Rogers Communications Inc. RCI-B-T says it will credit its customers with the equivalent of five days of service as it faces a litany of questions from Canada’s telecom regulator regarding a nationwide service outage that left millions without cellphone, home phone and internet service last Friday.
The Canadian Radio-television and Telecommunications Commission sent the Toronto-based telecom dozens of detailed questions on Tuesday regarding the massive outage, which also affected the Interac debit system, 911 services and hospitals.
The regulator is giving Rogers until July 22 to provide information such as a timeline of the events that unfolded, the factors that contributed to the outage and prevented it from being contained, the number of customers affected in each province and the company’s internal process for making major network upgrades.
“Events of this magnitude, paralyzing portions of our country’s economy and jeopardizing the safety of Canadians, are simply unacceptable,” Ian Scott, chair and chief executive officer of the CRTC, said in a statement.
The service disruption highlighted Rogers’ prevalence in Canada just as the company is trying to persuade federal regulators its proposed $26-billion takeover of Shaw Communications Inc. SJR-B-T won’t harm consumers by reducing competition.
The Commissioner of Competition is attempting to block the merger of the country’s largest cable networks, arguing that it would lead to higher prices and poorer service, particularly for wireless services.
A spokesperson for Rogers said in a statement that the telecom has been listening to its customers regarding how significantly the outage affected them and will provide the five-day credit as a “first step.”
“We will continue to work around the clock to restore Canadians’ confidence in us,” Chloé Luciani-Girouard said in an e-mail. The telecom did not specify how much it would cost to provide the customer credits.
In response to the CRTC’s inquiries, Ms. Luciani-Girouard said the company understands Canadians’ frustration and will “take every step necessary” to strengthen its networks and prevent the issue from happening again. “We are wholly committed to working alongside the government and regulators to improve network resilience for all Canadians.”
Rogers chief executive officer Tony Staffieri has said a coding error as part of a maintenance upgrade to the company’s core network early Friday morning caused the telecom’s routers to overload and the core gateway to shut down. The company is implementing changes to prevent a recurrence and has vowed to credit customers’ accounts.
The CRTC said it has received numerous complaints regarding the outage, as well as calls for a public inquiry, and is requesting detailed information from Rogers as an “initial step.”
In addition to seeking information about the causes and scope of last week’s service disruption, the regulator has also posed questions about the impact to emergency services and the Interac system, past outages dating back to Jan. 1, 2019, and the compensation Rogers is planning to offer its customers.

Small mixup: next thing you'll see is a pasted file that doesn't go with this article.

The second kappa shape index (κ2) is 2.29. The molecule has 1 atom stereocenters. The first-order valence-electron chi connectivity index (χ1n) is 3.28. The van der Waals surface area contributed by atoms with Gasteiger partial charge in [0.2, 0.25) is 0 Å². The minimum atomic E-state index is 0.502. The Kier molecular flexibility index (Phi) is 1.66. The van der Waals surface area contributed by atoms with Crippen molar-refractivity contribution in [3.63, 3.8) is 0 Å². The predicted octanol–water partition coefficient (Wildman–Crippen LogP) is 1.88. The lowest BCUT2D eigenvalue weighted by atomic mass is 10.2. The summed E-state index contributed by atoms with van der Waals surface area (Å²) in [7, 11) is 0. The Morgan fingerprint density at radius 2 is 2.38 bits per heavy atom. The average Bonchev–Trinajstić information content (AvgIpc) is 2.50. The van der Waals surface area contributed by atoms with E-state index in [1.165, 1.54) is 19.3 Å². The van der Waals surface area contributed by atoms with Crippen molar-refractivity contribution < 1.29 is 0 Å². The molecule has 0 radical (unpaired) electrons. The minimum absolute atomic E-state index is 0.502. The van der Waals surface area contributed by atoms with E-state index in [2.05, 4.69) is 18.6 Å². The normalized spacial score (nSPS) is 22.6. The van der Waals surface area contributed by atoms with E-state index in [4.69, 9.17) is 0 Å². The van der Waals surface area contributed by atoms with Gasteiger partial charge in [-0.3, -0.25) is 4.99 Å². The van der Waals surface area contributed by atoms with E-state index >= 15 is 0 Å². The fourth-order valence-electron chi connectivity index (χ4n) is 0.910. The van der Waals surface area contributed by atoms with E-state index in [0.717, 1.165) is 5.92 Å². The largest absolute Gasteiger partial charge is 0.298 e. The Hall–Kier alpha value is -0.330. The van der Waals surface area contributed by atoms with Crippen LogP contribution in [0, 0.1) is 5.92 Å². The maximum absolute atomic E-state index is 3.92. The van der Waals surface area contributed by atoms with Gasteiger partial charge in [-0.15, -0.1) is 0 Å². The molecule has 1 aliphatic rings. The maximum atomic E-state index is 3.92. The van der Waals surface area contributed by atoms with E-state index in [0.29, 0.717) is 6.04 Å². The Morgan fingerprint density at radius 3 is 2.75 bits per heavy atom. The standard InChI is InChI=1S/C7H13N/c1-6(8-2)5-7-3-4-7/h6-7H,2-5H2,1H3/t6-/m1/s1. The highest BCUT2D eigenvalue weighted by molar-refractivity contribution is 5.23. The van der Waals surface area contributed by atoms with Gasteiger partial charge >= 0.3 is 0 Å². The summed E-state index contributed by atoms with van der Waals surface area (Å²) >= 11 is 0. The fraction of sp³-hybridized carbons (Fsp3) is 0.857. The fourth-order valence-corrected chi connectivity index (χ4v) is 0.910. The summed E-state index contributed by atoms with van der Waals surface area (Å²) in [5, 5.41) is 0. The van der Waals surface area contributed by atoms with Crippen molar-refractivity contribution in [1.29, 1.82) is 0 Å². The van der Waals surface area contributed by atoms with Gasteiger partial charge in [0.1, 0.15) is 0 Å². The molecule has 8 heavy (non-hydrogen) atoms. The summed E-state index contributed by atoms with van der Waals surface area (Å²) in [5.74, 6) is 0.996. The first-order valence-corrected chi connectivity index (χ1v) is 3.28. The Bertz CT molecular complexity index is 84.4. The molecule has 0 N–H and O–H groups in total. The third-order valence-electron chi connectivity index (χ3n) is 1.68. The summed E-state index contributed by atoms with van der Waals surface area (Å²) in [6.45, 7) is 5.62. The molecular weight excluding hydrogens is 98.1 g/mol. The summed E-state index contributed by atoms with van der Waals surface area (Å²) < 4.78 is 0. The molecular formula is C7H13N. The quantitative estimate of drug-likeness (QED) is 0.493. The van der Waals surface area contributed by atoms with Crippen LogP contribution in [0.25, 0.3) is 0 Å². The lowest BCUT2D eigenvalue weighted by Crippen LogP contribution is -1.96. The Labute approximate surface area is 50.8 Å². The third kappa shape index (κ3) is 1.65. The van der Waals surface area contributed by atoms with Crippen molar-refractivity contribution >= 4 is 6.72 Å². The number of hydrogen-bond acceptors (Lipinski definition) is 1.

The regulator is also asking the telecom to describe any measures that were put in place after a software upgrade knocked out Rogers wireless service in April, 2021, and to explain why those measures failed to prevent the most recent service disruption.
“Individual Canadians also complained of being unable to work, loss of income, lack of access to banking and other essential services and lack of a comprehensive explanation from Rogers,” the CRTC wrote, noting that “few details” were provided on the company’s website or social-media accounts in the first several hours of the outage.
“Many businesses also felt significant economic impacts resulting from this outage,” the regulator added. Although Rogers said on Saturday that services had been restored and that its systems were “nearly fully operational,” many Rogers customers were still experiencing issues on Monday, the CRTC said in its letter.
The regulator said it is exercising its powers and performing its duties under the Telecommunications Act, and that the answers that Rogers provides will be placed on the public record, save for any confidential information.
“In light of the immense public interest in understanding what happened, commission staff expects Rogers to disclose information on the public record to the maximum extent possible,” the regulator said, while leaving the door open to a public inquiry.
Meanwhile, a House of Commons committee on industry and technology will convene on Friday afternoon to discuss a request to undertake a study of the Rogers outage. The committee comprises members of Parliament from the Liberal, Conservative and New Democratic parties and the Bloc Québécois.
Nathaniel Erskine-Smith, a Liberal MP who sits on the committee, wrote in a letter to the committee’s chair that a “fair and comprehensive” study is required to ensure that “Canadians can get vital answers to the many timely questions raised as a result of these service outages.”
On Monday, Industry Minister François-Philippe Champagne directed wireless carriers to implement a framework that would require them to assist each other during network outages, provide customers with emergency roaming on their networks and follow a communications protocol to ensure consumers are not kept in the dark.
Mr. Champagne’s ministry is one of two regulatory bodies that is reviewing Rogers’s proposed merger with Shaw.
Mediation talks last week between Rogers and Shaw and the Competition Bureau failed to resolve the competition watchdog’s objections. The deadline for the deal to close is July 31.
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